Lesson 4: Note DurationsIn order for someone to play music, and not just the notes in a random way, they will need a kind of map to tell them which note to play, when to play it, and for how long. It is like a hiker on a trip. The hiker's map tells them where to go, how to get there, where to rest, and how long (or short) to stay if they want to get to the end of their journey on time. Reading a piece of music is a kind of hiker's map. And if more than one person is playing the same music with you, you will both need a map to tell you which note to play, where to rest, and how fast or slow to go so that you both end your journey at the same time. This is what measures and beats do for you. They are the directions on a map to play music (a musical map). These map directions are written on the "Staff." The staff is divided into very small parts of a journey. These parts are called "measures,"and the measures are divided into even smaller parts called "beats." This is where the math of music begins. If you add all the beats together in 1 measure, they need to equal the size shown for that measure. Let's say that we have a measure size of 1. Let us also say that we have 4 beats divided equally within that measure. What size do 4 equal beats need to be to equal 1 when they are all added together? 1/4 each. If you add 4 quarters together you get 1.
What size do 8 equal beats need to be to equal 1 when they are all added together? 1/8 each. If you add 8 eighths together you get 1.
What size do 16 equal beats need to be to equal 1 when they are all added together? 1/16 each. If you add 16 sixteenths together
you get 1.
What size do 2 equal beats need to be to equal 1 when they are all added together? 1/2 each. If you add 2 halves together
you get 1.
What size does 1 equal beat need to be to equal 1? 1 each. If you have 1 whole you have 1. Musical notes are not all held for the same duration. There are long notes and short ones, and all others in between. Composers need a way of indicating to performers how long to hold each note. By making each note look a little different, this can be easily communicated. Here is a whole note, a note you've probably seen before, sitting on a line: The whole note is not normally found sitting on a line like this, of course. It's been placed there to help you visualize its length. This diagram is showing that one whole note takes up the entire line. If we divide the line into two equal parts, a whole note would be too big to fit in it. We need notes of shorter duration. These are called half notes: You can tell with this diagram that it takes two half notes to make a whole note. Let's keep going. The next smaller note value is called a quarter note: It takes four quarters to make a whole note. Also, you can tell that it takes two quarter notes to make one half note. We could keep going, theoretically, forever! However, let's just do one more for now. Here are notes of even shorter value, called eighth notes. They look like quarter notes with flags: So eight eighths equals one whole. It also equals two halfs. It also .... Let's look at all the diagrams placed together. You can see the relationships between note lengths very clearly*:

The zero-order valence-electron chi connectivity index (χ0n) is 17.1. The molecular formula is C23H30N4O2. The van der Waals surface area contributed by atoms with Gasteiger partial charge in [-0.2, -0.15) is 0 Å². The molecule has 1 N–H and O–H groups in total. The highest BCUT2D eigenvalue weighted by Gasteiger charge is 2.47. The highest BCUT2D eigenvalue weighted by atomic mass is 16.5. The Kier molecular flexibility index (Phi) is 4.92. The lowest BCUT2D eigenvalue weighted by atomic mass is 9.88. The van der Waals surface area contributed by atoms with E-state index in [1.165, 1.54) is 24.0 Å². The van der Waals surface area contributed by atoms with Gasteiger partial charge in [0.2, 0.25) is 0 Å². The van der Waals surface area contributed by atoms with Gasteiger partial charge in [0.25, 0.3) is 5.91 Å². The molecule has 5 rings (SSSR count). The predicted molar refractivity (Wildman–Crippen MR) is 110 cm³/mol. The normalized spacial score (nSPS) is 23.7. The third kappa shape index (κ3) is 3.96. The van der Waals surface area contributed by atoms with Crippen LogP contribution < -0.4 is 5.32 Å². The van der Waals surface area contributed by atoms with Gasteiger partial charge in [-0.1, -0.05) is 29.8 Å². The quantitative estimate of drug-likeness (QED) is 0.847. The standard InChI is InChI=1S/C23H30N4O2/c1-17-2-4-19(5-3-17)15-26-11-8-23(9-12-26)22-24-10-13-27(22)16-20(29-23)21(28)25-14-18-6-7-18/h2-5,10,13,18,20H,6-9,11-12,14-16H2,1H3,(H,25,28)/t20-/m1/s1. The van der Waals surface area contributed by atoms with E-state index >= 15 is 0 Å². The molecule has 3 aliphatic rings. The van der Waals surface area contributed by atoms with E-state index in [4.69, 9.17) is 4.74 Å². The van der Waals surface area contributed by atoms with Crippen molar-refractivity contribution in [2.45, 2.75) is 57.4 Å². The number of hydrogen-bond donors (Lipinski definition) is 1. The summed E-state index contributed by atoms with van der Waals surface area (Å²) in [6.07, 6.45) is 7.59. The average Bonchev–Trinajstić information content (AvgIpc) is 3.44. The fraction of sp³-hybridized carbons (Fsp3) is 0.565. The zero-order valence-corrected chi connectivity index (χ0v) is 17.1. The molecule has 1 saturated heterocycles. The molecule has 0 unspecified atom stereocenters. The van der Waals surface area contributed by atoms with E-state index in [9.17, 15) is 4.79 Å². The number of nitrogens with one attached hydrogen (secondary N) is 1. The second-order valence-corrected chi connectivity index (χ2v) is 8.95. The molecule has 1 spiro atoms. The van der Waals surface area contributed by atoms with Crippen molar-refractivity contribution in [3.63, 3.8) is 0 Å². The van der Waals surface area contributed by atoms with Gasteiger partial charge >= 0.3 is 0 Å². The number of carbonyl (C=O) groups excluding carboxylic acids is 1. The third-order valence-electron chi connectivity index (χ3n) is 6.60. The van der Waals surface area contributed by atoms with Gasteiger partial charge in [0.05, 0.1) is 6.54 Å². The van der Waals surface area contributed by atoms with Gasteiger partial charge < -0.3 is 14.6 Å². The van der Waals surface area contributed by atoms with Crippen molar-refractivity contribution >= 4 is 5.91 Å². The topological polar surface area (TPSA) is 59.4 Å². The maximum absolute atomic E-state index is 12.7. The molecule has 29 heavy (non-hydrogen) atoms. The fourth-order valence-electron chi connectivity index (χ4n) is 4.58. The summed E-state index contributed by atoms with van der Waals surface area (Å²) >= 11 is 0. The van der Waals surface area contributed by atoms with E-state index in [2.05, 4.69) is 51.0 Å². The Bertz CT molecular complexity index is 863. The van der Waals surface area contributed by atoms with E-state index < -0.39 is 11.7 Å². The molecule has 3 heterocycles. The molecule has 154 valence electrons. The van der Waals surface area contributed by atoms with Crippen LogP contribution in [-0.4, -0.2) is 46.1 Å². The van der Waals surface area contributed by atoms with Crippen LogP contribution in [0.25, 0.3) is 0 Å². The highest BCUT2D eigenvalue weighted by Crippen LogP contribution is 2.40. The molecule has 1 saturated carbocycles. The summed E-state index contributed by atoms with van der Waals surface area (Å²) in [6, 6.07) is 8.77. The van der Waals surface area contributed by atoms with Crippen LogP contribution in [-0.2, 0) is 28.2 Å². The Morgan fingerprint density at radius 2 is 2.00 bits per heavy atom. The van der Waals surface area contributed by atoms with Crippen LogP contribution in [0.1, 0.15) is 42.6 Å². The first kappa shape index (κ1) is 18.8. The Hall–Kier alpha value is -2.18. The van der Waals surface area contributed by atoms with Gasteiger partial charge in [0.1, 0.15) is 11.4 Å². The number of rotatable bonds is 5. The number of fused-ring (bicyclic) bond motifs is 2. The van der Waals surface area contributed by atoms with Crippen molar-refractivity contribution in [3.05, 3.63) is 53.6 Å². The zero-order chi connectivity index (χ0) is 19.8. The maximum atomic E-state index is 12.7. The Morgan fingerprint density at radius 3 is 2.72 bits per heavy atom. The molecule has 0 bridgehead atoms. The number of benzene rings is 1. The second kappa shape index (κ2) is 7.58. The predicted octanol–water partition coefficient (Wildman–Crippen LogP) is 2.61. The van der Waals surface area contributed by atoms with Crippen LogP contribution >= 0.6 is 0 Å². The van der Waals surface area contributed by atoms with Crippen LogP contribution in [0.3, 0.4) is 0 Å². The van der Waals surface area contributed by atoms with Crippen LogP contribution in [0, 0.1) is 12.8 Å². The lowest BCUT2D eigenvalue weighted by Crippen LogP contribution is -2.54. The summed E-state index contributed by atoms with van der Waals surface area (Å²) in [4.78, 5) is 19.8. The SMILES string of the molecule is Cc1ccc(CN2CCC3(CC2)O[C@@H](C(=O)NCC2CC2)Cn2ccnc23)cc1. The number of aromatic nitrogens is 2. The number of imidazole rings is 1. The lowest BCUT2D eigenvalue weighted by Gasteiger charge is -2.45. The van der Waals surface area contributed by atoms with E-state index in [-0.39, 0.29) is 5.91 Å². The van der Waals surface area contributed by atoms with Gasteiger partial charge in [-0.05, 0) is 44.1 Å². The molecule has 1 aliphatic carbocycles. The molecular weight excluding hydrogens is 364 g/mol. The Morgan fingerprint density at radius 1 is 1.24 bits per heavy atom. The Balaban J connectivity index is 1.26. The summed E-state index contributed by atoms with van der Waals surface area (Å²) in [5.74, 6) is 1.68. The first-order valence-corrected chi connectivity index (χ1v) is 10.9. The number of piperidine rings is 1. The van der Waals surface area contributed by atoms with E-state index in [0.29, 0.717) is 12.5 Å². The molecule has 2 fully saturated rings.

Here's an equation that should now make some sense to you: It shows that two quarter notes equal one half note in length. Here's another one: This may look a little complicated, but take your time and figure it out: if you add together the lengths of one half note, two eighth notes and one quarter note, you will get one whole note. It's just the same as the following arithmetic equation: 2 + + + 1 = 4 No problem!
You know that in many time signatures a quarter note equals one beat. When you add a dot to a note, you add half of its value to the note. What's half of one? . If you add that to the quarter, you get a note that is 1 beats long. A dotted quarter note looks like this:
The dot makes the note half again as long as a quarter note. (1 + )
= 1
Let's review.
When you describe a note in music, there are at least two parts to the description. The first part, as you have learned in previous lessons, is its "Melodic Name." Its melodic name is determined by its location on the staff. There are "C" notes, "D" notes, "F#" notes and so forth. And now we are going to learn its "Rhythmic Name." Its rhythmic name tells you how long (or short) to play a note you see written on the staff. Rhythmic Names include (from our study about beats):
So when describing a note in music, we can have a "C" note that is a "Quarter note." Or, we can have an "A#" note that is a "Half note." Just remember that there are two parts to describe each note that you see written on the staff. And, when you add all the notes together in 1 measure, they need to equal 1 whole measure.
This
is the stem for a Quarter note (quarter notes
do not have any flag and have a solid black circle)

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